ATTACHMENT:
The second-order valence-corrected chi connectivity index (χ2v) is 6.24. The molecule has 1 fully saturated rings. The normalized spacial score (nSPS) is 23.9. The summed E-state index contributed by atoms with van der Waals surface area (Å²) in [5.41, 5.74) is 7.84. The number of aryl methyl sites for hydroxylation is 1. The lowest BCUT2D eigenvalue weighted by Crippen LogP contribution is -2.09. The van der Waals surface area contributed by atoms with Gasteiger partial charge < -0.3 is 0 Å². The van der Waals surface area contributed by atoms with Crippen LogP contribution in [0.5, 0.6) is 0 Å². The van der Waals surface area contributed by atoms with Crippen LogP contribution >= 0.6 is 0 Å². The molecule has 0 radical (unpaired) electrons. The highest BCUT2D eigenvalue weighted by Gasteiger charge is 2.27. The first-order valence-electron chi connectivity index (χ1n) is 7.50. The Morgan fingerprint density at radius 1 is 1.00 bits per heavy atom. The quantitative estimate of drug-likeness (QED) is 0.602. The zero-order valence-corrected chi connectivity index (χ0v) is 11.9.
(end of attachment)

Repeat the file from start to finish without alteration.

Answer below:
The second-order valence-corrected chi connectivity index (χ2v) is 6.24. The molecule has 1 fully saturated rings. The normalized spacial score (nSPS) is 23.9. The summed E-state index contributed by atoms with van der Waals surface area (Å²) in [5.41, 5.74) is 7.84. The number of aryl methyl sites for hydroxylation is 1. The lowest BCUT2D eigenvalue weighted by Crippen LogP contribution is -2.09. The van der Waals surface area contributed by atoms with Gasteiger partial charge < -0.3 is 0 Å². The van der Waals surface area contributed by atoms with Crippen LogP contribution in [0.5, 0.6) is 0 Å². The van der Waals surface area contributed by atoms with Crippen LogP contribution >= 0.6 is 0 Å². The molecule has 0 radical (unpaired) electrons. The highest BCUT2D eigenvalue weighted by Gasteiger charge is 2.27. The first-order valence-electron chi connectivity index (χ1n) is 7.50. The Morgan fingerprint density at radius 1 is 1.00 bits per heavy atom. The quantitative estimate of drug-likeness (QED) is 0.602. The zero-order valence-corrected chi connectivity index (χ0v) is 11.9.